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Who were the great Victorians? Names like Gladstone and Disraeli, Dickens and Tennyson, spring to mind, but one of the greatest Victorian achievers was neither a politician (although he did serve as a Liberal MP later in life) nor a writer, but a gardener, Joseph Paxton, known to Norwood residents as the designer of the Crystal Palace. In her admirably succinct biography (the text runs to just 250 pages and the rest consists of notes, bibliography and an index) Kate Colquhoun tells the story of how a humble farm labourer’s son from Bedfordshire became the greatest horticulturist of his day and then an architect, designer, entrepreneur and one of the heroes of the early Victorian age. The book was serialised by BBC Radio as its ‘Book of the Week’ in July 2003 and it deserves to have many readers.
Betty Griffin, a long-time member of the Society, and a stalwart of the Local History Group, has written a splendid and fascinating history of Biggin Wood. The history of Biggin Wood is traced from its origins as part of the Great North Wood, through the Middle Ages, when the woods were spread along the South Side of Beulah Hill, to its present size of about twelve acres. Interesting maps of the Croydon Enclosures of 1800 and Roberts’ map of 1838 are included with a description of Biggin Wood House that stood in the North of the present woods and was built around 1830, when it was owned by James Epps, the person renowned for the manufacture and marketing of Epps’ Cocoa.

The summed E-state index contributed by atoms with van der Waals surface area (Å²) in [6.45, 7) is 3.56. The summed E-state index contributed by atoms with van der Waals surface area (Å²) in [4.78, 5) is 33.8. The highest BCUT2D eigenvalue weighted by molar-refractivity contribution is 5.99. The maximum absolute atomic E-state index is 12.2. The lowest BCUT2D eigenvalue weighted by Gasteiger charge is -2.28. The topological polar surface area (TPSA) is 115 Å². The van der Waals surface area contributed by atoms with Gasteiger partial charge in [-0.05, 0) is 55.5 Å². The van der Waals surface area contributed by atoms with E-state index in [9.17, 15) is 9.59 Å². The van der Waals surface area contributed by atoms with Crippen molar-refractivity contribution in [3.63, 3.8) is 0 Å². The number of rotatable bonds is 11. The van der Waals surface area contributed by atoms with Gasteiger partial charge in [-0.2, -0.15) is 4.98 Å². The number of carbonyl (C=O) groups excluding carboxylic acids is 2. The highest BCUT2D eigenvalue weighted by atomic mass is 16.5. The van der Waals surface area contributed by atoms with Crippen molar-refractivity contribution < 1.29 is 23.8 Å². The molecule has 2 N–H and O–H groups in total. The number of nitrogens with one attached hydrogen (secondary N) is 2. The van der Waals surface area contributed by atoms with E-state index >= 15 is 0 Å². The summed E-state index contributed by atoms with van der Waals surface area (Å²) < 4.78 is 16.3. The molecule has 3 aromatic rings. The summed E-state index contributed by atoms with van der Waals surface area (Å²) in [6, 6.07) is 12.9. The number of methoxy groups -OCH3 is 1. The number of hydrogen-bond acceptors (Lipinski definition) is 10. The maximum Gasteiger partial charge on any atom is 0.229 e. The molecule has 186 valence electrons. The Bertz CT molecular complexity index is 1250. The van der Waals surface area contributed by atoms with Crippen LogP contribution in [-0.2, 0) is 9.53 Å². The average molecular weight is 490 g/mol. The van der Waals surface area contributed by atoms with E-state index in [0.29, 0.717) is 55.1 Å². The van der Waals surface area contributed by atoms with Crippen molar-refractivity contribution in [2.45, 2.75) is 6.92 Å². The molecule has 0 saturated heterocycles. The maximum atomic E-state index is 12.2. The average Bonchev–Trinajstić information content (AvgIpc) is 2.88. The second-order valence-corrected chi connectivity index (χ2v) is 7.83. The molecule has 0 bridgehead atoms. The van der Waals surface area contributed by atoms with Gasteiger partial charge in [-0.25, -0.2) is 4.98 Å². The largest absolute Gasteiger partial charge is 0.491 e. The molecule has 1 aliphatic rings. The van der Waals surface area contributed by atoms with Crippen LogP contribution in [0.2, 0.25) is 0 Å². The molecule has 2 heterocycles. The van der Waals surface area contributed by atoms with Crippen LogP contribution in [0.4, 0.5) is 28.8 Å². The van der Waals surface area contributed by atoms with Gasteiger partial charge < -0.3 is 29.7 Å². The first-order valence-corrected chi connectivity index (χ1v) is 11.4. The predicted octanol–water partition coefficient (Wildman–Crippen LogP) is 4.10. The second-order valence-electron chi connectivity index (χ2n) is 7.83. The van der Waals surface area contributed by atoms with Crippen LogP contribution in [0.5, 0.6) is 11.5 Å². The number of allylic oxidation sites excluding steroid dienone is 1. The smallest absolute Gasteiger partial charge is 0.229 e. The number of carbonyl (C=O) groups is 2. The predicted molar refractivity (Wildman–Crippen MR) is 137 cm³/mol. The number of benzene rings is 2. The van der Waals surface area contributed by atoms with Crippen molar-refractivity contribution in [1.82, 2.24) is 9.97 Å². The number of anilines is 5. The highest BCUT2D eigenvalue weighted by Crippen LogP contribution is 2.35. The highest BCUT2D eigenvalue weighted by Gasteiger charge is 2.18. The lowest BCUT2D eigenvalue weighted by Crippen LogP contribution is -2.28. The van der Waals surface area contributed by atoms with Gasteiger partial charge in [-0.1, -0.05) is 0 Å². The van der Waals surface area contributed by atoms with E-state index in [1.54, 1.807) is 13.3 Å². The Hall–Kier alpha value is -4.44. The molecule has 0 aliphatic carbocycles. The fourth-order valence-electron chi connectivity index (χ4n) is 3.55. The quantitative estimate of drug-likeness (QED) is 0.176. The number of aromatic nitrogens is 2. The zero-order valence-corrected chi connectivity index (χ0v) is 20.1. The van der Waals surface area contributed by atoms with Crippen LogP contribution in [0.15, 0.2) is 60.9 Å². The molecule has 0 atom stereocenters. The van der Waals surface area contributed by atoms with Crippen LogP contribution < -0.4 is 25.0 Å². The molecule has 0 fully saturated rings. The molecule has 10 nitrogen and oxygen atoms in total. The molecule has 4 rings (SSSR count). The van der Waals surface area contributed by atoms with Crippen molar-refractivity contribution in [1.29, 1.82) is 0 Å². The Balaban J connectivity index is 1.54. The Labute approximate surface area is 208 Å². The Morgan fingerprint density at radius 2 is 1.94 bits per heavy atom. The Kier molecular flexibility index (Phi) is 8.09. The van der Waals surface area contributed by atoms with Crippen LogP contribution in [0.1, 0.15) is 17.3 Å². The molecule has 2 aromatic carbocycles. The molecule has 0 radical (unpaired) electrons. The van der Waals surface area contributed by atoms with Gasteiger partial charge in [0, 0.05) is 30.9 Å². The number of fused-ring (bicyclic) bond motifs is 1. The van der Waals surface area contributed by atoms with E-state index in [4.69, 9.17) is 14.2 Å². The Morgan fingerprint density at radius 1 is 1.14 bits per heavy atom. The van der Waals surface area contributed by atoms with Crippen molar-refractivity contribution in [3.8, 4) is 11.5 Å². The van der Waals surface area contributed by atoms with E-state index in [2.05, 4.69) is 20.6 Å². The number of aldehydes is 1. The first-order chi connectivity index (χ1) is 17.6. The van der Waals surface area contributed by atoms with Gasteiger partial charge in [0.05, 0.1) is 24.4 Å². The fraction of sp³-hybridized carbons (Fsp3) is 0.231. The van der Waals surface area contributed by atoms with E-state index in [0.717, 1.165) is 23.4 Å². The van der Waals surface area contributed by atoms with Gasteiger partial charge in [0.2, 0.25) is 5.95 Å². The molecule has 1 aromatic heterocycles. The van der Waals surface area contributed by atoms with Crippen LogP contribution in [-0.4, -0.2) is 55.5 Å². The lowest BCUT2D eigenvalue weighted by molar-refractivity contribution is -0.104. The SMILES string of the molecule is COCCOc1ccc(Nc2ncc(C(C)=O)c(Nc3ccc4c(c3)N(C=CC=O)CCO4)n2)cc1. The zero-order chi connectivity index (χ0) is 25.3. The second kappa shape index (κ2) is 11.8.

There have been many publications attempting to put into print what is known about the erection of a new Crystal Palace at Penge Place in 1854. This book goes back as far as the Norman Conquest in giving a comprehensive history of the commanding Penge Place site chosen for the new Palace. It brings together interesting maps and sketches not all of which have appeared before. One shows men felling trees and clearing the site for the Palace in 1852 with the Penge Place mansion in the background. Others show the less well-known original square water towers replaced by Brunel’s imaginative landmarks in 1855 - alas no longer with us. We are told, incidentally, that Brunel’s towers were not round but twelve-sided. The author has quoted a fitting description of the building by William Thackeray as ‘a blazing arch of lucid glass’.
This book is a very welcome addition to published material about the area. One hopes for yet more in this series, but there must be a limit to the number of photographs which have not yet reached the light of day. Yet every now and then as houses are cleared and attics converted into loft rooms further items of interest are discovered (some from other parts of the world) and passed on to authors of such books as these. A postcard with a local view from Auntie Nellie of, say, 1910, would at one time have been tossed aside as of no interest, but such is the current and growing interest in local history it is now preserved and, thanks to the efforts of people like John Coulter and John Seaman, reaches publication and thereby immortality. One should also thank the publishers for producing their results in a high quality form.